Appellants argue that the law of the case doctrine required the bankruptcy court to find that (I) there is no prohibition on insiders collecting their debts through bankruptcy, and (ii) a bankruptcy court may not dismiss a case based solely on the fact that the debtor's only creditor is an insider. It bases this argument on a decision on a previous appeal to the district court reversing dismissal of the case. There the district court held the bankruptcy court's finding that the case had been filed in bad faith clearly erroneous, stating, "On the record as it existed, there was not a sufficient basis for the bankruptcy court to find that South Beach had filed its bankruptcy petition in bad faith." Mem. Op. and Order, Apr. 6, 2006 (Kennelly, J.) at 8 (B. Dkt. No. 52). The case was remanded to the bankruptcy court for further proceedings.
Appellants' argument is not sound. First, if the district court had decided that Scattered is or is not an insider, it would not be a matter of "law of the case;"*fn7 rather, it would be a binding ruling of an appellate court. That aside, the district court did not make any such finding nor preclude the bankruptcy court from considering whether South Beach's plan was confirmable. In the earlier appeal, the issue before the district court was whether the bankruptcy court had properly granted a motion to dismiss made by the Trustee before a plan had been filed. The appeal now before the court arises after the case was fully considered by the bankruptcy court. The bankruptcy court did not act contrary to directions from the district court. Nor did it rule that insiders could not collect their debts through bankruptcy or dismiss the case solely because the only creditor was an insider.
B. Scattered's Insider Status
Appellants next argue that Scattered is not an insider of South Beach. An "insider" of a corporate debtor is defined in § 101(31)(B)(iii) to include "a person in control of the debtor." Whether Scattered is a person*fn8 in control of the debtor is a question of fact. In arguing that Scattered is not in control of the debtor, Appellants rely on Greenblatt's testimony alone that (a) Scattered is not a director of South Beach; (b) Scattered is not in control of South Beach; (c) Scattered does not directly own more than 20% of South Beach stock; (d) Scattered does not have the power to vote more than 20 % of the outstanding voting stock of South Beach in an agency or fiduciary capacity; (e) Greenblatt has never been an officer, stockholder, or employee of South Beach; and (f) Greenblatt has never been involved in South Beach's day to day operations. South Beach relies on language from cases stating that "intrusive oversight" rather than "day-to-day control" is not control, In re Armstrong, 231 B.R. 746, 749-50 (Bankr. E.D. Ark. 1999); that leverage arising from a debtor-creditor relationship is not control, In re Octagon Roofing, 124 B.R. 522, 530 (Bankr. N.D. Ill. 1991); and that a lender not involved in day-to-day production, purchasing, personnel, etc., is not in control, In re Technology For Energy Corp., 56 B.R. 307, 316 (Bankr. E.D. Tenn. 1985).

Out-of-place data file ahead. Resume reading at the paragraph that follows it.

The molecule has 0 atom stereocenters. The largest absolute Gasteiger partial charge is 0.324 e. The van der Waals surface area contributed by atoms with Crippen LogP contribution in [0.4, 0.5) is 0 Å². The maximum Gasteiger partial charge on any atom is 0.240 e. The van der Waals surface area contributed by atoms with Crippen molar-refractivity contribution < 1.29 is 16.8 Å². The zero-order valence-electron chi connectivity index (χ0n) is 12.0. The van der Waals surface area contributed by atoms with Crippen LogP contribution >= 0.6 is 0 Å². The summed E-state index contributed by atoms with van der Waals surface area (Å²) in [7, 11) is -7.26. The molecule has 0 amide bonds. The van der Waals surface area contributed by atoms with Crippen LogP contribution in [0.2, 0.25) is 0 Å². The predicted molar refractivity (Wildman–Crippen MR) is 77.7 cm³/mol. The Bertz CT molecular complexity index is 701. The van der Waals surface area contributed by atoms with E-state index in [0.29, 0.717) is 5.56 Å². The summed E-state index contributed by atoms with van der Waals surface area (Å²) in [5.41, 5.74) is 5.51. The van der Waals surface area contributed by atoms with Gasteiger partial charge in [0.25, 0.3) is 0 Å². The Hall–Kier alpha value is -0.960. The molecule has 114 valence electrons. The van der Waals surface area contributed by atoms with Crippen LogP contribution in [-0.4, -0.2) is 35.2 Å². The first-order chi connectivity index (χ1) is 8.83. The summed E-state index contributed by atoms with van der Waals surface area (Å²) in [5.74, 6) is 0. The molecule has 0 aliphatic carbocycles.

The bankruptcy court, however, specifically rejected Greenblatt's "bald denial of control," stating that "in the context of the rest of his testimony, [it] was unworthy of belief." Goldgar Op. at 14. At the relevant times, the only day-to-day activity of South Beach was arranging the various inter-corporate transactions and putting together the bankruptcy case. In that regard, the bankruptcy court properly relied on evidence that Greenblatt operated on behalf of South Beach in all of the transactions and by signing its bankruptcy petition, schedules, and monthly operating reports, participating in formulating the reorganization plan, testifying at the meeting of creditors, joining with Scattered to propose the plan, testifying at the confirmation hearing, and preparing South Beach's tax returns in preparation for confirmation. See supra at 6.
Appellants fault the bankruptcy court's inability to point to any evidence that Greenblatt or Scattered managed South Beach on a day-to-day basis or that he was more than a voice to which South Beach might listen. Appellants, however, had the burden of proof on the issue. They fail to point to any evidence that any person other than Scattered via its officer and director who is also South Beach's parent NOLA's sole officer and employee, i.e., Greenblatt, was in control of South Beach. Where South Beach had no day-to-day operations at the time of the bankruptcy filing, the court had no choice but to look at the interrelationships of the corporate directors and officers of the various corporations, and to who acted on behalf of each in the bankruptcy proceeding, in determining that Scattered was an insider. The finding was consistent with the Code's definition of an insider as a person in control of the debtor.